Frequently Asked Questions

What are the initial tangible deliverables from the centre?

Innovations embedded in businesses and allied organisation, trained innovators, startups, education and learning for the public, polity and business. Ultimately, reductions in greenhouse gas emissions traced back to our support and or adaptation innovations.

How will your centre prioritize deployment vs. research and development? Many argue we need more equitable deployment and investment than solutions.

It is true that we have a lot of technology available, but it is also true that we do not have technical solutions for everything, for example, it would make a huge difference if we could make old homes energy efficient at a reasonable cost, with low disruption and little loss of internal space.

We still need technological innovation, but we also need innovations that allow us to deploy what we have to hand at speed and scale. Innovation - ideas usefully applied - encompasses the challenges of deployment as much as it does those of technical inventions.

What factors will guide the centre when it comes to choosing a priority list of areas for innovation and allocation of resources?

The centre will focus on where interventions can make a big impact. For example, one of our themes is the built environment and here there are two standout challenges - steel and cement. That sounds like a straight technical challenge to decarbonise both processes, and indeed we would expect to work on this, but not to the exclusion of posing challenges with respect to building design, alternative material use and so on. Each challenge will be looked at from all angles to devise viable routes to solutions that can scale.

What is the next step and when?

We have already started, with The Greenhouse accelerator, an education programme, a programme to improve the connectivity amongst London's climate change innovators and the Centre for Net Zero is setting up as we write. A number of other programmes have been funded and will appear over the next few months and we are developing further programme ideas amongst the founders.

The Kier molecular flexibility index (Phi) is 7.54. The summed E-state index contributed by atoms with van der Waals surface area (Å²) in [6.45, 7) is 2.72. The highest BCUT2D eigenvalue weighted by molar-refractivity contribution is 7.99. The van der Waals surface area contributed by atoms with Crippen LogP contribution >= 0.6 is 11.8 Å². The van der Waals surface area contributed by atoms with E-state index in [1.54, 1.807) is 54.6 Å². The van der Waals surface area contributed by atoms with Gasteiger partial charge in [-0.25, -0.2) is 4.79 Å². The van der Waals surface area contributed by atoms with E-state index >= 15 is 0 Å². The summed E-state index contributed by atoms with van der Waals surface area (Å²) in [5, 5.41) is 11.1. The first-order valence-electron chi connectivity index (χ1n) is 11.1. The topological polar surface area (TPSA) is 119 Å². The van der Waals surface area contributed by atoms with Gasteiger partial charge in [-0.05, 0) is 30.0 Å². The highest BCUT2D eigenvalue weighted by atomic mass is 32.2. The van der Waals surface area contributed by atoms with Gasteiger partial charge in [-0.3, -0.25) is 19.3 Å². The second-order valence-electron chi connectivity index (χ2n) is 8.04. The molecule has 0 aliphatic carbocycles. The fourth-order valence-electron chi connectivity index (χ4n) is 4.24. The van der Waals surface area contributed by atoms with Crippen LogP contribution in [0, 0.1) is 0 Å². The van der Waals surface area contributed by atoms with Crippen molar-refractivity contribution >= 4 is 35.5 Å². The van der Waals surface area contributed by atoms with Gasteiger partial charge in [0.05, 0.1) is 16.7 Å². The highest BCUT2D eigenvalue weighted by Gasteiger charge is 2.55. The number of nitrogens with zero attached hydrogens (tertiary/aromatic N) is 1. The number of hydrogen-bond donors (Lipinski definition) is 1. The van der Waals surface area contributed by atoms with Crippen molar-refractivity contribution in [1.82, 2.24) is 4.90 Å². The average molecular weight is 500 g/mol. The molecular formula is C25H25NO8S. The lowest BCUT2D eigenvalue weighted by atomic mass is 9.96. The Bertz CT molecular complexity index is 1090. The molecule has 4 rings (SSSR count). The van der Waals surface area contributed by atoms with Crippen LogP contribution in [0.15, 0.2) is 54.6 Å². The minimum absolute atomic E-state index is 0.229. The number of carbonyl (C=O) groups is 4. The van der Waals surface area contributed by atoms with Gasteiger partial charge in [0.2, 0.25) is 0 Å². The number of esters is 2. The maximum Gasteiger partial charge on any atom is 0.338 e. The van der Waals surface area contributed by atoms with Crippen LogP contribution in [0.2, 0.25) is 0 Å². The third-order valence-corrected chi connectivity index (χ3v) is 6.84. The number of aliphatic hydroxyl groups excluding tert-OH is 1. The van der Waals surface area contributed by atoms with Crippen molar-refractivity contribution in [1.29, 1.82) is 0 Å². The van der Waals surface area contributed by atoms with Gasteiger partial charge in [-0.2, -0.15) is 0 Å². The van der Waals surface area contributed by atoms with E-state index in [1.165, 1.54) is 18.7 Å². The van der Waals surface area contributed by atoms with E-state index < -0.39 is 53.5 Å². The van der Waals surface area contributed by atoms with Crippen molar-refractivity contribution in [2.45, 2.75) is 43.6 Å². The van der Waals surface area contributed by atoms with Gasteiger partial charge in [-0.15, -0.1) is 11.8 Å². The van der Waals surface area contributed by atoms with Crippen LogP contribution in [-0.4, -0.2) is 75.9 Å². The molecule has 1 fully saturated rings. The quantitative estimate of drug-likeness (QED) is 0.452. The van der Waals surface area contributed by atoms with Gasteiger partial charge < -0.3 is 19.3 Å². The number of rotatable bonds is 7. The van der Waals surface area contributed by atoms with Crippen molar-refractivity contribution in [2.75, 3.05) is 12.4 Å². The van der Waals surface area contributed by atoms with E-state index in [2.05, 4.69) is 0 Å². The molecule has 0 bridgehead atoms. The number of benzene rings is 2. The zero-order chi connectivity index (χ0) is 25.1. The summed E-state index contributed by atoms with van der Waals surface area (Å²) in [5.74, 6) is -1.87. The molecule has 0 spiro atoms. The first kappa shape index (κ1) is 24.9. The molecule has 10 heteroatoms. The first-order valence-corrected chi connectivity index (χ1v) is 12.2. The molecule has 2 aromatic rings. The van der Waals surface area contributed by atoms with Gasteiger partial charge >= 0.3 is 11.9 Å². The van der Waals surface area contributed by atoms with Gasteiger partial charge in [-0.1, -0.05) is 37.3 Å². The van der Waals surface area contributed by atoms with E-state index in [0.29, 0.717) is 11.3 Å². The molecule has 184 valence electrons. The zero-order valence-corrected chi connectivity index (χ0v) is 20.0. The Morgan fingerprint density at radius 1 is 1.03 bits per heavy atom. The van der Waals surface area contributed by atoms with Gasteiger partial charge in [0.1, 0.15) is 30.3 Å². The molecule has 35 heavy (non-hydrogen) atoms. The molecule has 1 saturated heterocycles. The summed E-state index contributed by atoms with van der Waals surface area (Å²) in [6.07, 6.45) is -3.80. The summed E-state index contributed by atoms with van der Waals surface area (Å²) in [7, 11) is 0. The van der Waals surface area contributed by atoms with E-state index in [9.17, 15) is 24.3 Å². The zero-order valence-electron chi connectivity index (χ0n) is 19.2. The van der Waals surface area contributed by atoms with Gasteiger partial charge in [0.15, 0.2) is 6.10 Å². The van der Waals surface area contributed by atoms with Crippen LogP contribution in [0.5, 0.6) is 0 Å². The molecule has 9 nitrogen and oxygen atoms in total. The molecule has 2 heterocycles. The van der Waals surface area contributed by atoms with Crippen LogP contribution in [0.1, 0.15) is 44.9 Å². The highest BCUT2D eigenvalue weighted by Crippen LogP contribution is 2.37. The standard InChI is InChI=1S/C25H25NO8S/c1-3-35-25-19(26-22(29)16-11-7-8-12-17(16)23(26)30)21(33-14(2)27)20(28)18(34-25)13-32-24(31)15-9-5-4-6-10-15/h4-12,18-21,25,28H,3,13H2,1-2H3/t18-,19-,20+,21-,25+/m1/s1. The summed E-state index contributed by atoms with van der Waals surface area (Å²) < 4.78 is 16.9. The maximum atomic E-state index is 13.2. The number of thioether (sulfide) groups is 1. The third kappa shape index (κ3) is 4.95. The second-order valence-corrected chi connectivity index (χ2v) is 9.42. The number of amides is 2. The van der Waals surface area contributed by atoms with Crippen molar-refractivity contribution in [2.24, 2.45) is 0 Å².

We are operating already, but we have lots to do. We are establishing our legal identity and raising funds to enable us to support and catalyse innovations into the next twenty years.

How does the new centre hope to overcome issues of co-ordination like a lot of climate change initiatives?

We will be doing our best to bring the willing together and coordinate, cooperate, collaborate and/or partner whenever we can. We already have a team tasked with helping this to happen who are starting to map the stakeholders in climate change innovation in London. We hope to galvanise the London community to work together more effectively. We believe that improving networking is one of the most important things that we can help to happen.

What is the single most important contribution you hope the new centre will have delivered, say two years from today?

The centre is where academia, business, politics and the public can meet to work on innovations to address the challenges of climate change. There are a lot of challenges that need to be addressed that are big and meaningful. We will pursue a number of such challenges so success would be really significant progress to a tractable solution(s) for removing 5-10% of global emissions.

Why is the centre only being established now, and not say five years ago?

We have been working on this since late 2015. There has been a substantial change since 2019 that the pandemic accelerated - prior to this period it was difficult to persuade organisations to do something like this. Now businesses are asking for our help.